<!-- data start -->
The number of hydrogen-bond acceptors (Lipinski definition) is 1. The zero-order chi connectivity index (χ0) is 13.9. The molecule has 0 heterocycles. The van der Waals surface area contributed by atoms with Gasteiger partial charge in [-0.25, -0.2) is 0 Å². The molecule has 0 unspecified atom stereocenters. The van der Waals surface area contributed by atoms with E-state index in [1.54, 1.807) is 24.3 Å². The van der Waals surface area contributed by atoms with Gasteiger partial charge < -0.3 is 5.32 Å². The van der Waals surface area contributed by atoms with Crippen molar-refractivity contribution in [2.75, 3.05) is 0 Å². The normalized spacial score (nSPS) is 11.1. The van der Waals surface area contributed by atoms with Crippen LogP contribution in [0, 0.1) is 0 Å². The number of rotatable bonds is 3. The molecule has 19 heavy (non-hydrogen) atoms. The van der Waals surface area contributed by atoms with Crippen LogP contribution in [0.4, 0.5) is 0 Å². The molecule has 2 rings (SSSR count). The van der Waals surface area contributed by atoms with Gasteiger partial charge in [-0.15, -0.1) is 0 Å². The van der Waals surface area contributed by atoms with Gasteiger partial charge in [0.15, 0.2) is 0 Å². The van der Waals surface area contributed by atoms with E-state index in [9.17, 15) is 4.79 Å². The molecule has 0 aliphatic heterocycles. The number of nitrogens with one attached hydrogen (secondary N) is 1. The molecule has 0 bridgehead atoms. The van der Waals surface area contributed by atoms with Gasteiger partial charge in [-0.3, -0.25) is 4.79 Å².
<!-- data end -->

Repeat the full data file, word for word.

The number of hydrogen-bond acceptors (Lipinski definition) is 1. The zero-order chi connectivity index (χ0) is 13.9. The molecule has 0 heterocycles. The van der Waals surface area contributed by atoms with Gasteiger partial charge in [-0.25, -0.2) is 0 Å². The molecule has 0 unspecified atom stereocenters. The van der Waals surface area contributed by atoms with E-state index in [1.54, 1.807) is 24.3 Å². The van der Waals surface area contributed by atoms with Gasteiger partial charge < -0.3 is 5.32 Å². The van der Waals surface area contributed by atoms with Crippen molar-refractivity contribution in [2.75, 3.05) is 0 Å². The normalized spacial score (nSPS) is 11.1. The van der Waals surface area contributed by atoms with Crippen LogP contribution in [0, 0.1) is 0 Å². The number of rotatable bonds is 3. The molecule has 19 heavy (non-hydrogen) atoms. The van der Waals surface area contributed by atoms with Crippen LogP contribution in [0.4, 0.5) is 0 Å². The molecule has 2 rings (SSSR count). The van der Waals surface area contributed by atoms with Gasteiger partial charge in [-0.15, -0.1) is 0 Å². The van der Waals surface area contributed by atoms with Gasteiger partial charge in [0.15, 0.2) is 0 Å². The van der Waals surface area contributed by atoms with E-state index in [9.17, 15) is 4.79 Å². The molecule has 0 aliphatic heterocycles. The number of nitrogens with one attached hydrogen (secondary N) is 1. The molecule has 0 bridgehead atoms. The van der Waals surface area contributed by atoms with Gasteiger partial charge in [-0.3, -0.25) is 4.79 Å².